Of course Toronto passed their test, and got the full three points. Seattle, once again, is left to bemoan their fate. An all-too familiar position for Sounder fans, it would seem.

Hey, what about tactics and formations.

Seattle’s 4-2-3-1, which is what we’ve decided to call it, came with a couple of twists. Those wondering how Cooper fit into such a scheme got at least a partial answer when he started on the bench. The team-sheet seemed to indicate Pappa as the LAM and Neagle as the RAM but their on-field roles were reversed. If Pappa – who is traditionally a left-winger – was expected to fulfill Mauro Rosales familiar RAM/playmaker role, that experiment can be said to have failed miserably. Neagle was hardly a highlight reel, and his activities as a WAM the last two weeks has further indicated that he is certainly best used as a striker. One wonders if he will ever actually play there with the glut of strikers on the roster, which was only added to this week with the addition of Kent product Cam Weaver.

Left Back Dylan Remick – who spent the week being feted in Sounderland as the second coming of Deandre Yedlin – was pretty good when given plenty of time, space, and very little (by which I mean none, really) defensive responsibility. But, hey, he’s following in the footsteps of his right-sided fullback companion – who actually came around to playing some good defense in his first year – so there is hope. Djimi Traore has had better matches but was also “beat” for both goals largely due to near-perfect passes to Defoe from out of the midfield (and its particularly tough to gauge Traore’s reaction when one of those passes came from his own teammate). Marshall and Yedlin both performed well, but the one-way traffic much of the match meant the Sounders back line wasn’t often tested. Yedlin did well to snuff out a handful of Toronto counters, particularly after set pieces when the center backs were pushed up.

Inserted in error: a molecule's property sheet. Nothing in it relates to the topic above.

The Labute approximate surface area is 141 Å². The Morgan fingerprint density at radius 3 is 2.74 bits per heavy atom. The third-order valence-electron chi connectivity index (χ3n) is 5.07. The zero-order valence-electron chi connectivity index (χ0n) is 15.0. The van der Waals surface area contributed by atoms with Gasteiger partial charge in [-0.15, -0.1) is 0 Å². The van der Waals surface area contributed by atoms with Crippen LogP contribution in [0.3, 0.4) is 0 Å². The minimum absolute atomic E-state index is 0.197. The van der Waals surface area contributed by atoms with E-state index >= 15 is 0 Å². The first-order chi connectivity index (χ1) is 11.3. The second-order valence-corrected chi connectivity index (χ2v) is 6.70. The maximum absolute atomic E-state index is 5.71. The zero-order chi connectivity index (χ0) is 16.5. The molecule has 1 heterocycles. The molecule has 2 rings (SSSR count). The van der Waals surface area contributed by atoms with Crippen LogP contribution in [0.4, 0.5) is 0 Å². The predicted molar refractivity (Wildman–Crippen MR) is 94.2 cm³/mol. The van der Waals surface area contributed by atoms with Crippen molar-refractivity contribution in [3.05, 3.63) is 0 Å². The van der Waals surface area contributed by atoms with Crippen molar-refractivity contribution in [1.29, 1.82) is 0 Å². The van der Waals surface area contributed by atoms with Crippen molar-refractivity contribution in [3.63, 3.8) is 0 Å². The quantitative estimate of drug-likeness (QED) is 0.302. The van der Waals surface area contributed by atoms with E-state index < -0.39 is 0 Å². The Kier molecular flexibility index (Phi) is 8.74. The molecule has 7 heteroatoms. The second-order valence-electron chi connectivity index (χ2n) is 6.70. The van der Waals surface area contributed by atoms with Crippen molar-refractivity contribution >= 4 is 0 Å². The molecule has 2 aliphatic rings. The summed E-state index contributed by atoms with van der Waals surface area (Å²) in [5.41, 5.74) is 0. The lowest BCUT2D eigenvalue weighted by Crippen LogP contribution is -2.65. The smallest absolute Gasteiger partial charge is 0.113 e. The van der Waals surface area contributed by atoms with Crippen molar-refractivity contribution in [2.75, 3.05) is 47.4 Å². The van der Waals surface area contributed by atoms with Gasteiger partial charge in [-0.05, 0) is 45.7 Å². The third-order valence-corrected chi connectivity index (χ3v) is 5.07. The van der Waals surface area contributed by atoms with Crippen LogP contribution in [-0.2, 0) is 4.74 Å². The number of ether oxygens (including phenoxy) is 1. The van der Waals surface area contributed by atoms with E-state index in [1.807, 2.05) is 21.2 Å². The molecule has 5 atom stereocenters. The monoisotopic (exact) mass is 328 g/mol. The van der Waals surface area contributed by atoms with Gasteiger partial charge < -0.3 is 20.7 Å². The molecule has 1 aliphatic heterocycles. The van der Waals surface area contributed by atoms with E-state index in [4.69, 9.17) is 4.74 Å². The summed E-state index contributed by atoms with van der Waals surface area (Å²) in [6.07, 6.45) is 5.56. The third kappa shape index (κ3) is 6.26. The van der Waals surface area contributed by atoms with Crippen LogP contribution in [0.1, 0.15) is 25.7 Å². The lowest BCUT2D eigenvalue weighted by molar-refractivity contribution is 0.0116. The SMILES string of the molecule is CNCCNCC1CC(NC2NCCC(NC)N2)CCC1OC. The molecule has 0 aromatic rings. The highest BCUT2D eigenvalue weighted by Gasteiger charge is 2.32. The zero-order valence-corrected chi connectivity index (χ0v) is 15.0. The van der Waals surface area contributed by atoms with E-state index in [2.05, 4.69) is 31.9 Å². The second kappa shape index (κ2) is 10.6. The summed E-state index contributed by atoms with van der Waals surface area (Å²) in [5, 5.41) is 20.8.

Ozzie Alsono had one of his best passing games in a Sounder shirt, but of course that has to be considered against the realities of how the game played out. He completed 88 of 100 total passes, going 56 of 61 in the second half. Gonzalo Pineda seemed largely anonymous after replacing Evans.

There are no conclusions

To me, the expected storyline of Dempsey vs Bradley never panning out is the biggest disappointment from Saturday. The scoreboard changes everything. Michael Bradley was Toronto’s most active player and led the game with 7 tackles, but put up very un-Bradley like passing numbers. This is to be expected of course given the concession of the possession game which takes away the true purpose of having players like Bradley in the middle.

Any talk of how well the Sounders play, and how talented they are, will continue to fall on my deaf ears so long as this team continues to fall into their bad habits from last season. As someone who would’ve rather seen Sigi sacked after last year I may be a little quick and harsh on the man, but if next week brings no tangible improvements that It will be time to re-introduce the #sigiout campaign.

Next Week:

Seattle will travel to Montreal, a fine city in which the Sounders lost 4-1 on their last visit back in 2012. One wonders what sudden decisions will be made about our allegedly new tactics. I wouldn’t surprised if Sigi goes back to the diamond, given his side’s lack of effective WAM play after two games. There is also the question of Evans’ fitness and Dempsey’s consequences – the Disciplinary Committee is sure to take a close look at his infamous “groin swipe” which went unpunished during the match.